It’s more about people, not the diseases themselves. I hope that after playing G30 you’ll be able to understand those suffering from cognitive disorders more. And you could empathize and care for them. In G30 the players can experience (to some degree, obviously) what it’s like — that’s something you can get only in video games. And I feel we can use games to help us better understand each other.

G30’s dial-based puzzles are very cleverly crafted and satisfying. Did you look to any existing games for inspiration when designing them?

I get my inspiration from great artistic games in general. Of course, each of them has their strengths that influence my perception of gaming: Monument Valley and its atmosphere, PUSH and others with their well-designed puzzles, Shadowmatic for the way it shows how our brains interpret shapes.

I read somewhere that you personally handled every single aspect of G30’s creation, from the coding and game design to the art and music. That’s quite the feat! How long did you work on the game for overall, and do you have any best or worst memories from that time?

Yes, doing everything on your own is a challenging task. Besides the obvious need of skills in every development aspect, it’s also very important to focus and manage your time. I still can’t say I’m a pro at that, so G30 took a little more time to finish than I originally intended — the game was in active development for year and a half. The best memories from that time are the moments when I’ve been working on the level for a long time and finally finished it — to see that it was worth it. And then my friends play it and agree that it’s good — that’s the great moment, feeling you did well.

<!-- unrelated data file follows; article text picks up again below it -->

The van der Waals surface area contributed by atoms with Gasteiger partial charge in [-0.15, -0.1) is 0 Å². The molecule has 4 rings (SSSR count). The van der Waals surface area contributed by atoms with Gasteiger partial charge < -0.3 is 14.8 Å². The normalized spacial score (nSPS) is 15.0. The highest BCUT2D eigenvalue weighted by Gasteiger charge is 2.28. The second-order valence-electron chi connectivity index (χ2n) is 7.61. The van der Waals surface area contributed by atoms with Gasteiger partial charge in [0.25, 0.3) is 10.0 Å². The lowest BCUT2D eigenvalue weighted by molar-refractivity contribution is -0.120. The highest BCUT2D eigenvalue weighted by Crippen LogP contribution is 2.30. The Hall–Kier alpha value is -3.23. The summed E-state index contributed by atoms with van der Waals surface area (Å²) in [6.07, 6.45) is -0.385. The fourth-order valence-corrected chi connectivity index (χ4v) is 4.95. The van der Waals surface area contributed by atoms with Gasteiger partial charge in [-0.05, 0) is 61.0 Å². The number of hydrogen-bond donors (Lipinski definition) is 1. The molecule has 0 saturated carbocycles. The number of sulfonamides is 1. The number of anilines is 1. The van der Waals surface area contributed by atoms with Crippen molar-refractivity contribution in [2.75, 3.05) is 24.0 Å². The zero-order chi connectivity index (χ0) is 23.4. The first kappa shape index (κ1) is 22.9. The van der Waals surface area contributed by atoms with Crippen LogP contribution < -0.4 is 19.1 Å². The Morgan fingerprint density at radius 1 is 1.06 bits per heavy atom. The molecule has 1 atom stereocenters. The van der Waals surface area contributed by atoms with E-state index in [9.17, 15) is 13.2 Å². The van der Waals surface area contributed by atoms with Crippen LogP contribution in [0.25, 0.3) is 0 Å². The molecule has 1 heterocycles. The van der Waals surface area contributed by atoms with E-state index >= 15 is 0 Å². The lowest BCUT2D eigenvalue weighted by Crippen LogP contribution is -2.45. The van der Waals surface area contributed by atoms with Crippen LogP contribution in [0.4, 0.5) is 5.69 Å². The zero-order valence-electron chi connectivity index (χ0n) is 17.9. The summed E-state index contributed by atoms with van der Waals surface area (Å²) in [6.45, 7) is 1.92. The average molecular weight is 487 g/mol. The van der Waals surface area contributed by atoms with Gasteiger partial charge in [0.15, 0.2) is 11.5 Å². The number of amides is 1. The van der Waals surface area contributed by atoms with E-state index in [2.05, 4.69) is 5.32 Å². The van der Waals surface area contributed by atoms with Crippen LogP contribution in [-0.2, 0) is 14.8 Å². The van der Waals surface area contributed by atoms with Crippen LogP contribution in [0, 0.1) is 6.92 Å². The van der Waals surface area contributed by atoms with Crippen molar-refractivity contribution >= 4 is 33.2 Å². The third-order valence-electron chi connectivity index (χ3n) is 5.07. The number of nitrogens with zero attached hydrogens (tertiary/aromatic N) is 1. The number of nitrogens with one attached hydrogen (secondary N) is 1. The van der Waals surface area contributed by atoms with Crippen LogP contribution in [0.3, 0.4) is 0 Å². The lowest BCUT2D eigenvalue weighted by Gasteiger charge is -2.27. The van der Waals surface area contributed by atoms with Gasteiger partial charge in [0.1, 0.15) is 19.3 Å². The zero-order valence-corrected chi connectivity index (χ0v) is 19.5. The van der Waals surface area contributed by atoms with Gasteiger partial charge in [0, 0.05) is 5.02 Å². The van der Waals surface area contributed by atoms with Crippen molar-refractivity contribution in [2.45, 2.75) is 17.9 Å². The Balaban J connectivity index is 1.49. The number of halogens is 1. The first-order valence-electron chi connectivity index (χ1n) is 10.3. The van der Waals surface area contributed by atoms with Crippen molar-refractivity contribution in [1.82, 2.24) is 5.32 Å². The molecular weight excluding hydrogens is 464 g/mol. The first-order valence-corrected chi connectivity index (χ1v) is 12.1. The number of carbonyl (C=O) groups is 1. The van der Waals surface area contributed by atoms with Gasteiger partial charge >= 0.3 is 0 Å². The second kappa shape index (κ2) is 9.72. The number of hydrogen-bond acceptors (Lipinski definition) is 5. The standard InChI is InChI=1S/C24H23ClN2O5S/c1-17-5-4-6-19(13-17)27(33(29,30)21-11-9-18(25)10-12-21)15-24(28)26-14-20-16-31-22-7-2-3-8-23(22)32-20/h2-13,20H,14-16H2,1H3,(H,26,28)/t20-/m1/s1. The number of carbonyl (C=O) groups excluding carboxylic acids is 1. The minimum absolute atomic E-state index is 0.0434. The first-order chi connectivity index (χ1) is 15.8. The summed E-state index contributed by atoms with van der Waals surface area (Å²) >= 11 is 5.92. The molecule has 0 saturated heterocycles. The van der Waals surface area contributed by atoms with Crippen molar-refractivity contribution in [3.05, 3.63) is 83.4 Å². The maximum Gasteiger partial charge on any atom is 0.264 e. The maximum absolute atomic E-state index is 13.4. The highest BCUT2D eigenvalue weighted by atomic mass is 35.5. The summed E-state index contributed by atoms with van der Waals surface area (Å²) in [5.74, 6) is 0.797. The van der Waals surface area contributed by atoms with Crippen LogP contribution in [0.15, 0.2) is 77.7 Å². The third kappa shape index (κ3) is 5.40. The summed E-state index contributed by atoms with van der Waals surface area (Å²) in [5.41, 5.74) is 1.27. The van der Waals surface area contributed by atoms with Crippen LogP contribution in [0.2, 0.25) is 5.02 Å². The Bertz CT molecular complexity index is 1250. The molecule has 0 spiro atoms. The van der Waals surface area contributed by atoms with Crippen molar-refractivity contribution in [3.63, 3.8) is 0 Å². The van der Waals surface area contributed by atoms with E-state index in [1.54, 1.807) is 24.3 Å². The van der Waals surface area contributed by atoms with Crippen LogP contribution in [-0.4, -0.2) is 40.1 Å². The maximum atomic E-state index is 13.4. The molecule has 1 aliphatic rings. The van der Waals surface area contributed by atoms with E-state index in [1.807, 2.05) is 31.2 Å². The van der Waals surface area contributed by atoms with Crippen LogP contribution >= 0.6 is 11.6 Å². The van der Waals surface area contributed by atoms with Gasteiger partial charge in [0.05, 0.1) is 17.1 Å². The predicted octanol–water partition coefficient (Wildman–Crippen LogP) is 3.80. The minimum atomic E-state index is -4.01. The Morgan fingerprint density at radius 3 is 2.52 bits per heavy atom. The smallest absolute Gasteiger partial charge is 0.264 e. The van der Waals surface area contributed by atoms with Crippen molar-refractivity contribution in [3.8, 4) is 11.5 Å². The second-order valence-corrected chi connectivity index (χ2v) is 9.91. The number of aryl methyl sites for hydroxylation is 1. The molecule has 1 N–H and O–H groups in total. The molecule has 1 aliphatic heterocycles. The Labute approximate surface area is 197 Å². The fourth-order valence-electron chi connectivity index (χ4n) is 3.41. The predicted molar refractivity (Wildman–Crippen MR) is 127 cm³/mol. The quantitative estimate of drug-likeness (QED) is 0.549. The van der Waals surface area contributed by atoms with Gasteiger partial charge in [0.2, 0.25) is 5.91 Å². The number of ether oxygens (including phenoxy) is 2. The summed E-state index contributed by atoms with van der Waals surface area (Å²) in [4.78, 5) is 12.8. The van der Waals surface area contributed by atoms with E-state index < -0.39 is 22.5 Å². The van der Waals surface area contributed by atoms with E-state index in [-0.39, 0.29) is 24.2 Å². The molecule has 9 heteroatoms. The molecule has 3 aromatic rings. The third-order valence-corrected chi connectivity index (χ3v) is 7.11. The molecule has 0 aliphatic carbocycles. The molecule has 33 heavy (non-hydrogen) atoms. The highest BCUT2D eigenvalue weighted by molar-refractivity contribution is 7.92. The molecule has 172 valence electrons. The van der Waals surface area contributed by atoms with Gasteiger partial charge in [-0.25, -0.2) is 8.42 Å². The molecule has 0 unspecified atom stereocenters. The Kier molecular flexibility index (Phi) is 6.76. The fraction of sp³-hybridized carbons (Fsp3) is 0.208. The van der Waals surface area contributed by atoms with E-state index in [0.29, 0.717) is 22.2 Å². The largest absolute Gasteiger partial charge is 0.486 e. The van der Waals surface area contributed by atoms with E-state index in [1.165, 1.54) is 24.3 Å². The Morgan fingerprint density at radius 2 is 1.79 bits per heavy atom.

The worst part (if we can say so) is perhaps just the lack of sleep and rest, but now I can say that it was all absolutely worth it.

G30 launched to rave reviews from players and critics alike and has also won a slew of prestigious awards. Earning that kind of recognition must feel great after all the work you put into the game?

Obviously it feels great when players and critics appreciate your work. The comments I read on the App Store give so much inspiration. Some people say that they cried at the game’s ending — it means so much for me, that I was able to make people care for the character.